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The Generosity of No

“When you say yes to others, make sure you are not saying no to yourself.” —Paulo Coelho

The Generosity of No

In this Season of Busyness, how does your business fare? Perhaps more importantly, how are you engaging in self-care? If your life is anything like mine, there are one or three invitations to events coming in daily right now. Parades, parties, potluck gatherings, charitable events, anniversary celebrations, impromptu gatherings of friends and family, and the list goes on. How many do you feel compelled to squeeze into the same day?  

Perhaps your thoughts run along these lines:

  • I have to go because it would be rude not to be there, and the host/ person who invited me will think I don’t care about them, and they came to my (event) last year/ month/ week. . .
  • It would be foolish for me not to attend since this is a great referral partner for my business, and if I don’t attend they might change their referral practices…
  • What if I don’t attend this event and that person I’ve been trying so hard to get hold of is there—I’ll have missed my opportunity to connect with them.

I’m sure there are more reasons you cannot miss every single event you are invited to which might be inserted here. So write them all down. Every reason you can think of for attending every single event already on your schedule. 

Then ask yourself the following questions:

  • What is my personal highest priority during the last two months of this year? Be brutally, deeply honest about this. Think about what matters the most, in your innermost being, at this time of year.
  • Have I scheduled time for the thing that matters most, or is it getting the leftovers?  
  • How will attending this event (for everything on your schedule or that you are considering) impact your highest priority?
  • How deep a connection have you ever established at a Holiday event in the past?
  • How much business has been generated by attending a Holiday event in the past?
  • If you cannot honestly provide concrete numbers and names for the last two questions, how will it be different this year?

Now, do this little exercise: sit in a firm chair with your feet on the floor and your calendar on your lap. Close your eyes and think about your favorite place in the world. Where is it? Mountains? Beach? A family home? What does it look like? What colors do you see? How much light is there, and where does it come from? What is the temperature of the place? Is there a breeze? What is the temperature like on your skin? What do you smell? What are the sounds you hear? Are there people with you? Who are they? How do you feel when you look at them? What is your breathing like? How is your heart rate? Is your belly soft?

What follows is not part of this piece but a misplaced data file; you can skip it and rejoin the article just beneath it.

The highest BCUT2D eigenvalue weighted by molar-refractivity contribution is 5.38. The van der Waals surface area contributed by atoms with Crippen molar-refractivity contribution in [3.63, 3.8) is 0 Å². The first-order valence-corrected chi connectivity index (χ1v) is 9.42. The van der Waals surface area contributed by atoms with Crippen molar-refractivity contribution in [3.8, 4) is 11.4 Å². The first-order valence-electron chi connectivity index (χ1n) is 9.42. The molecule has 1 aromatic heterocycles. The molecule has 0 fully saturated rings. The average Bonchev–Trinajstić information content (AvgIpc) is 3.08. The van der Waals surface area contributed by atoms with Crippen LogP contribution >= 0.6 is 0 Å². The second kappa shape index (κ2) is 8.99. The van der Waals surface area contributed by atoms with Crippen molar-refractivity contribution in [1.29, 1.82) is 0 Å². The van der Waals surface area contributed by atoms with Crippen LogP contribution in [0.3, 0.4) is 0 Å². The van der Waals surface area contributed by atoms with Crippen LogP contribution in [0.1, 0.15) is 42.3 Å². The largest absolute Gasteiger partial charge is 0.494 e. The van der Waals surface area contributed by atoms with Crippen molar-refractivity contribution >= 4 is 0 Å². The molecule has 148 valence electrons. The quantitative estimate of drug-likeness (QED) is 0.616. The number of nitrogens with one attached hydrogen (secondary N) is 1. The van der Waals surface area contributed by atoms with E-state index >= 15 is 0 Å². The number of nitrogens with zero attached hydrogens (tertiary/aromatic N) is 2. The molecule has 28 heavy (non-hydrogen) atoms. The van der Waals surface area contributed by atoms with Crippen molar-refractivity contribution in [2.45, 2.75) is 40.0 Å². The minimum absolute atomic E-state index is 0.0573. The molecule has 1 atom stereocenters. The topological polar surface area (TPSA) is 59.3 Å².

Now, look at the first event on your calendar and notice if there are changes in your sensations of breathing, heart rate, or belly softness. Do this for each event on your calendar, taking a moment between each one to go back to your favorite place and quiet your responses. Were there any events on your calendar that did not generate changes in your responses? 

Identify only two events currently on your calendar which you believe will best provide an opportunity for this year to be different. Who is hosting the event? How does their business align with your business? Is it truly an opportunity for connecting? Then ask yourself why you were invited or planning to attend that event. Is it important to stay in contact with the host?

Remove everything else that does not support your number one priority for the end of the year from your calendar. Make a list of people to contact—if you have RSVP’d for an event, and call them. Invite them to get out their calendar and schedule a time to meet for coffee or lunch sometime soon after the first of the year. Let them know how much you appreciate the invitation (or your existing relationship) and that you are interested in pursuing a deeper personal relationship with them than can be achieved at a Holiday event. You will probably hear them breathe a sigh of relief and they will appreciate your personal interest in them even more than you attending an event where a quick passing hello is about all any host can manage.

Now that you’ve opened up time in your calendar, and can breathe a little easier yourself, the next time someone invites you to an event, you have the ability to decide if this is a good fit for your priorities during this time, and if they are someone you want to stay in touch with, you can make a date for January coffee and watch them relax into appreciation of your generous No.

by Dr. Nancy Harden


 

Dr. Nancy Harden is “Dr. Mom” to two young adult sons. Observer of humanity. Lifelong learner. Curious explorer. Recently returned to an increasingly simplified ‘Do it now’ lifestyle. Believer in being of service. Appreciator of the gratification of ‘Doing it myself’. Business builder. Movement magician. Stress intervention specialist. Serial entrepreneur/ bootstrapper. Accomplished public speaker and educator.

My “pedigree” includes being a Certified Feldenkrais practitioner (since 2000 – after 6 years of training), retired physical therapist (over 30 years experience) with both Masters and Doctoral degrees in physical therapy from Baylor University.